Immigration to America on Stage & Screen
Sponsored by the Robert Fordham Chair in Liberal Arts
Franklin Delano Roosevelt famously said to a gathering of the DAR (Daughters of the American Revolution): “Remember, remember always that all of us, and you and I especially, are descended from immigrants and revolutionists.” The immigrant story is the spine of the American narrative and has been played out through all of American history in the nation’s theatres and cinemas. From dramas like Arthur Miller’s “A View from the Bridge” (Italian) and Amiri Baraka’s “Slave Ship” (African American) to musicals like “Fiddler on the Roof” (Eastern European Jewish) and “Flower Drum Song” (Chinese), the American stage has told the many tales of coming to America. And in films as old as Charlie Chaplin’s “The Immigrant” or as recent as “Gangs of New York,” “The Namesake,” “Maria Full of Grace,” and “The Visitor,” the screen has done the same. This course will consider and celebrate the quintessential American story of immigration through its stage and screen representations, with ample video clips as illustrations.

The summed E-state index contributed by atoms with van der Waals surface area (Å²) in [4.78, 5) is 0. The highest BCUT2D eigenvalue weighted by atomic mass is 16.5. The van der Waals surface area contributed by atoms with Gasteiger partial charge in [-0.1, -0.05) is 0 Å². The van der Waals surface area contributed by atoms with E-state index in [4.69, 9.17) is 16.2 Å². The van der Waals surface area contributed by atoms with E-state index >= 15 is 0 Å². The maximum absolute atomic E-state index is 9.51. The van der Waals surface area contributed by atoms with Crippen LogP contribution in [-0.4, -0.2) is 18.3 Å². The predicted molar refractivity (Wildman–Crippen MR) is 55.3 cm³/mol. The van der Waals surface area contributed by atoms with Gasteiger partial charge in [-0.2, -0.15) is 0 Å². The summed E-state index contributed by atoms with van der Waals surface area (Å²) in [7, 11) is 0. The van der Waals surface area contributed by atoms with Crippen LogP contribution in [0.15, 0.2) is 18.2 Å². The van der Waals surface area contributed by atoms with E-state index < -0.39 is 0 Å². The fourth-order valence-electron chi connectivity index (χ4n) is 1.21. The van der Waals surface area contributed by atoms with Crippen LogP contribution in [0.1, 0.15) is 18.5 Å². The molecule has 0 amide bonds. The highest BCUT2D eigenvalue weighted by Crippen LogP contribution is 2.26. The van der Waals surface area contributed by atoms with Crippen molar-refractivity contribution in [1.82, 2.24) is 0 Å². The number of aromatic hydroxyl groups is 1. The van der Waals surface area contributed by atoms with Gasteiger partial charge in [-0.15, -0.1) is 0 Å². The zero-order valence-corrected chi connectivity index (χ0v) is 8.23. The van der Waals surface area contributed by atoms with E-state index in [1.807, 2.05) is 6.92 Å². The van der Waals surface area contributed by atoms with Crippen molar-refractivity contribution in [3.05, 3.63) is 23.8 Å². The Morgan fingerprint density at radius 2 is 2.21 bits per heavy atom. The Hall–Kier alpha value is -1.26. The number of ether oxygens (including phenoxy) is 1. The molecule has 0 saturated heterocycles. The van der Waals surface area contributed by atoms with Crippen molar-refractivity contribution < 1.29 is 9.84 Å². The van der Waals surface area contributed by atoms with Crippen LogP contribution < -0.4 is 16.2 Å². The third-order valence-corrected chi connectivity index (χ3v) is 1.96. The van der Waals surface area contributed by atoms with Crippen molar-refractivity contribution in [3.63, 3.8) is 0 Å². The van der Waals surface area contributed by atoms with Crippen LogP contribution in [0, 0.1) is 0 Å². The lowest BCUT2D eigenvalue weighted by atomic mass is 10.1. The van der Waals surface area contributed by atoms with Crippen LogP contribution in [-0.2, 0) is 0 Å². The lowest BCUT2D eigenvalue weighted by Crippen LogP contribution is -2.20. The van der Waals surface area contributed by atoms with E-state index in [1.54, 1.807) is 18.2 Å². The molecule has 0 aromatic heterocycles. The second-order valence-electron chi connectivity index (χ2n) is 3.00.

Larry Eilenberg has had a distinguished theatrical career as artistic director, educational leader, and pioneering dramaturg. Dr. Eilenberg earned his B.A. at Cornell University and his Ph.D. at Yale University. Professor Emeritus of Theatre Arts at San Francisco State University, he also taught at Yale, Cornell, the University of Michigan, and the University of Denver. Artistic Director of the renowned Magic Theatre during the period 1992-2003, Dr. Eilenberg has served as a commentator for National Public Radio’s “Morning Edition,” as a U.S. theatrical representative to Moscow, and as a popular lecturer on film and on comedy.